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The problem on Dublin’s streets isn’t racism.

The Bord Gais Energy Theatre received a strong – and sympathetic – reaction on social media yesterday when it revealed that several actors playing parts in Disney’s “The Lion King” – presently being performed in the theatre – had been the victims of racial abuse walking from the venue to the places where they are staying.

The reaction to the news was, almost universally, one of disgust and shame. The victims of the abuse are guests in our country, here for a set period, to provide entertainment and good cheer. That they should be roared at, and abused, in the street, by gurriers, is rightly a source of mortification and embarrassment. But it also tends to obscure the real problem.

Racism, in this case, will get all the attention. But that tends to lend a person to thinking that if the Lion King cast had been middle class and white, they would have had to have no fear of abuse. That is, of course, increasingly not the experience in parts of inner-city Dublin, where, on a nightly basis, feral gangs of youths run about after dark, unchecked.

Do we think these kids are racists? That they have, at home, a library full of books about comparative genetics and the alleged superiority of the celtic bloodline? Or do we think it is more likely that they were just gurriers, looking for the first nasty word they could find to throw at a stranger, and settled on mocking their skin colour?

In the last year alone, for example, this writer is aware of gangs of teenagers in Dublin’s inner city accosting and shouting abuse at people for their perceived sexuality, perceived weight, perceived class, and perceived attractiveness. Women have been the victims of this, as have gay men, straight men, and just about anybody else. The abuse might be tailored to the victim – in this case it was racial – but the disease is disorder, not racism.

Here’s a vignette from the Irish Times, almost a year ago to the day:

Off another nearby street, at about 8.30pm, a commotion starts. A young man runs from a house carrying a long metal bar and hurls it back towards the side street shouting: “I’ll get every one of yous.” As people in two neighbouring houses look out from their doors, a woman in another leaves her doorstep, picks up a dog and runs back to her home.

People in the house the man has run from scream after him: “Get off. Get off,” to which he replies: “I’ll blow the f**king legs off you. You watch” before running towards Summerhill.

Of course, that isn’t particularly sexy. Racism – and the idea that Ireland has an intrinsic racist undercurrent – is sexy, which is why the Bord Gais Energy Theatre announced a donation yesterday to the Irish Network Against Racism, which is, of course, already generously endowed by your taxes. The money might have been better off going to an inner-city community policing effort.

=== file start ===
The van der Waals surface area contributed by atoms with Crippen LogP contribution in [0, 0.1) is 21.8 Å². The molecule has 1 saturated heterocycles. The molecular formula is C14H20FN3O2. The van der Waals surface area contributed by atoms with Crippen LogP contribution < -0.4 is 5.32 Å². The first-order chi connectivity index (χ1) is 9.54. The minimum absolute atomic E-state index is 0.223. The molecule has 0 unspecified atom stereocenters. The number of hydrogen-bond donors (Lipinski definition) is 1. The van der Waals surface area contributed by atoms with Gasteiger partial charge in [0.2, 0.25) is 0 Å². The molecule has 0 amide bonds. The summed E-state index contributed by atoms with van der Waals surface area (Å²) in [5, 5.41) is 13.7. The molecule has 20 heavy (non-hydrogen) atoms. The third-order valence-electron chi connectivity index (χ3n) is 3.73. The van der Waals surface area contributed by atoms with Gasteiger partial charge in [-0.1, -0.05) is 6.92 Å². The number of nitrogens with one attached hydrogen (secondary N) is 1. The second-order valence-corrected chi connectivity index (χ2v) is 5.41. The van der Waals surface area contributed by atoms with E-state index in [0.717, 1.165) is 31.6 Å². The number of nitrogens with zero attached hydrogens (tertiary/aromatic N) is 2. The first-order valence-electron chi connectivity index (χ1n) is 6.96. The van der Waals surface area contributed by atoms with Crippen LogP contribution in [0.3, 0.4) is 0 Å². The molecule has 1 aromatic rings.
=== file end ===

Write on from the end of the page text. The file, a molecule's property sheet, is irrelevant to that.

This is, a symptom, to some degree, of Ireland’s middle-class cultural malaise: The problems in inner city Dublin grab at the conscience of middle class liberals when – and only when – they become a source of embarrassment to the nation in front of nice, progressive, foreigners, and provide a helpful teachable moment during which we can all whip ourselves silly over the racist troglodytes in our midst.

The real problem, as it has been for some time, is that parts of our capital city – and other cities – have been abandoned to a kind of feral lawlessness, where hurling abuse at strangers, physically intimidating and assaulting people, and dealing drugs in broad daylight are things that are broadly tolerated. Or if not tolerated, then accepted as just the way those people live. So long as it is not happening in Ranelagh, there is not much that can be done about it.

This is one of those social problems that just doesn’t get much purchase in the kind of rarefied circles that discuss the affairs of the nation with great seriousness. Like drug-fuelled gang violence in west Dublin, or school drop-out rates in the poorer parts of Cork or Limerick, these are problems that are just accepted as unsolvable, and best confined to those places, while the rest of us worry about the really important things, like the gender balance of state boards, or the carbon emissions of greyhound racing. Part of the deal, of course, is that those people have the decency to confine their activities to places where the rest of us cannot see them, and are not affected by them, and that in return, we will tolerate them electing the occasional Paul Murphy or Ruth Coppinger. So long as they don’t change tack and elect a Justin Barrett or a Gemma O’Doherty someday, we’ll all agree to ignore it.

That’s the basic attitude of the Irish establishment to these matters. This kind of carry on happens every day, to all kinds of people. We’re mortified here because it happened to people like us, who might tell other people like us, in America, all about it. And those people won’t know, will they, that it was only the inner city, don’t mind them? They might think it is an Irish problem, not a gurrier problem.

That’s about the height of it, really. Nothing will be done to change this. The most that might happen is that the Irish Network Against Racism use the money to sponsor a few more anti-racism classes in primary schools in Terenure, or some such place.

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